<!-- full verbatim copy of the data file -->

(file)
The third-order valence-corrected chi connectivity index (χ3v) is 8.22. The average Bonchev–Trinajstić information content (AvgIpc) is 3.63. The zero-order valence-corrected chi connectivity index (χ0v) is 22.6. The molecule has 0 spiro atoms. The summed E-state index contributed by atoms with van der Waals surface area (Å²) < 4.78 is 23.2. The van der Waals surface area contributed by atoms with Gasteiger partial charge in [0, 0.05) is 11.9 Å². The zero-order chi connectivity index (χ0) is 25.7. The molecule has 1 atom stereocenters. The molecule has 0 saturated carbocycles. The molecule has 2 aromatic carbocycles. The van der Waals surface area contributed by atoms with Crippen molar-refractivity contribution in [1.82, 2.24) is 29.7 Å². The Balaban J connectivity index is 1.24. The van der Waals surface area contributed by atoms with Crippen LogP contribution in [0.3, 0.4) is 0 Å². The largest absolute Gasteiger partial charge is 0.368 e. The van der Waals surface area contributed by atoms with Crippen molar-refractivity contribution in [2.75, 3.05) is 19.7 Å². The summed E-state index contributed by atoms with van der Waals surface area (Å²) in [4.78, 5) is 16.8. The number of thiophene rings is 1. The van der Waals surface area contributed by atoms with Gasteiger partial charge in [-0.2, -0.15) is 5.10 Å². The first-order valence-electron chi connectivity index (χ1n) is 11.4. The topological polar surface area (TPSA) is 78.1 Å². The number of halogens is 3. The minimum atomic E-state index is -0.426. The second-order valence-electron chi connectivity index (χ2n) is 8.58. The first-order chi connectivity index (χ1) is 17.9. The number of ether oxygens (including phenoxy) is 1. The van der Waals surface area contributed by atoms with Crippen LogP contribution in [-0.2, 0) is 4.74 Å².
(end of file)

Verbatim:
The third-order valence-corrected chi connectivity index (χ3v) is 8.22. The average Bonchev–Trinajstić information content (AvgIpc) is 3.63. The zero-order valence-corrected chi connectivity index (χ0v) is 22.6. The molecule has 0 spiro atoms. The summed E-state index contributed by atoms with van der Waals surface area (Å²) < 4.78 is 23.2. The van der Waals surface area contributed by atoms with Gasteiger partial charge in [0, 0.05) is 11.9 Å². The zero-order chi connectivity index (χ0) is 25.7. The molecule has 1 atom stereocenters. The molecule has 0 saturated carbocycles. The molecule has 2 aromatic carbocycles. The van der Waals surface area contributed by atoms with Crippen molar-refractivity contribution in [1.82, 2.24) is 29.7 Å². The Balaban J connectivity index is 1.24. The van der Waals surface area contributed by atoms with Crippen LogP contribution in [0.3, 0.4) is 0 Å². The largest absolute Gasteiger partial charge is 0.368 e. The van der Waals surface area contributed by atoms with Crippen molar-refractivity contribution in [2.75, 3.05) is 19.7 Å². The summed E-state index contributed by atoms with van der Waals surface area (Å²) in [4.78, 5) is 16.8. The number of thiophene rings is 1. The van der Waals surface area contributed by atoms with Gasteiger partial charge in [-0.2, -0.15) is 5.10 Å². The first-order valence-electron chi connectivity index (χ1n) is 11.4. The topological polar surface area (TPSA) is 78.1 Å². The number of halogens is 3. The minimum atomic E-state index is -0.426. The second-order valence-electron chi connectivity index (χ2n) is 8.58. The first-order chi connectivity index (χ1) is 17.9. The number of ether oxygens (including phenoxy) is 1. The van der Waals surface area contributed by atoms with Crippen LogP contribution in [-0.2, 0) is 4.74 Å².